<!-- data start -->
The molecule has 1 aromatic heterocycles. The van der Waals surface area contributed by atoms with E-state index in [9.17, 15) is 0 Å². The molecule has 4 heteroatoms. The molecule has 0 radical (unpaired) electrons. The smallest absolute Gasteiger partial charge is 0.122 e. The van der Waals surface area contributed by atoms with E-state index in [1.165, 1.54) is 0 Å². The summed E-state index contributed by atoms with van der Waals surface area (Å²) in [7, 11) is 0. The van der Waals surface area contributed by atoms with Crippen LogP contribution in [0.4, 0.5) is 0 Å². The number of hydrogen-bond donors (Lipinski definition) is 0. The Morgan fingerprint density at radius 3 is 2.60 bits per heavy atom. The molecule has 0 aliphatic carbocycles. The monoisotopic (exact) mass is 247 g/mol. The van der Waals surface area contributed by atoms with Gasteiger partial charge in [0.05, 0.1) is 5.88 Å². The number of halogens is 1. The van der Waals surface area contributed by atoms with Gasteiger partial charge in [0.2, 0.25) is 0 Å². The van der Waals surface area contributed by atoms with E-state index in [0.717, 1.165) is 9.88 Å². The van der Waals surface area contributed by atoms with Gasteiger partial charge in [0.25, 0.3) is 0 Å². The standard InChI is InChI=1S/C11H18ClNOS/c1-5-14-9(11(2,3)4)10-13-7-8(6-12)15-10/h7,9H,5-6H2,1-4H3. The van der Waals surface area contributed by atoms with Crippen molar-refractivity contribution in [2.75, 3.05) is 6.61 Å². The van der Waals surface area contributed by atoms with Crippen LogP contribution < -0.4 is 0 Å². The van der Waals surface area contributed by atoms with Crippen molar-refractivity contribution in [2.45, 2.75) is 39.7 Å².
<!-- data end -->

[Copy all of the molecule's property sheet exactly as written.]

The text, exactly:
The molecule has 1 aromatic heterocycles. The van der Waals surface area contributed by atoms with E-state index in [9.17, 15) is 0 Å². The molecule has 4 heteroatoms. The molecule has 0 radical (unpaired) electrons. The smallest absolute Gasteiger partial charge is 0.122 e. The van der Waals surface area contributed by atoms with E-state index in [1.165, 1.54) is 0 Å². The summed E-state index contributed by atoms with van der Waals surface area (Å²) in [7, 11) is 0. The van der Waals surface area contributed by atoms with Crippen LogP contribution in [0.4, 0.5) is 0 Å². The number of hydrogen-bond donors (Lipinski definition) is 0. The Morgan fingerprint density at radius 3 is 2.60 bits per heavy atom. The molecule has 0 aliphatic carbocycles. The monoisotopic (exact) mass is 247 g/mol. The van der Waals surface area contributed by atoms with Gasteiger partial charge in [0.05, 0.1) is 5.88 Å². The number of halogens is 1. The van der Waals surface area contributed by atoms with Gasteiger partial charge in [0.2, 0.25) is 0 Å². The van der Waals surface area contributed by atoms with E-state index in [0.717, 1.165) is 9.88 Å². The van der Waals surface area contributed by atoms with Gasteiger partial charge in [0.25, 0.3) is 0 Å². The standard InChI is InChI=1S/C11H18ClNOS/c1-5-14-9(11(2,3)4)10-13-7-8(6-12)15-10/h7,9H,5-6H2,1-4H3. The van der Waals surface area contributed by atoms with Crippen molar-refractivity contribution in [2.75, 3.05) is 6.61 Å². The van der Waals surface area contributed by atoms with Crippen LogP contribution < -0.4 is 0 Å². The van der Waals surface area contributed by atoms with Crippen molar-refractivity contribution in [2.45, 2.75) is 39.7 Å².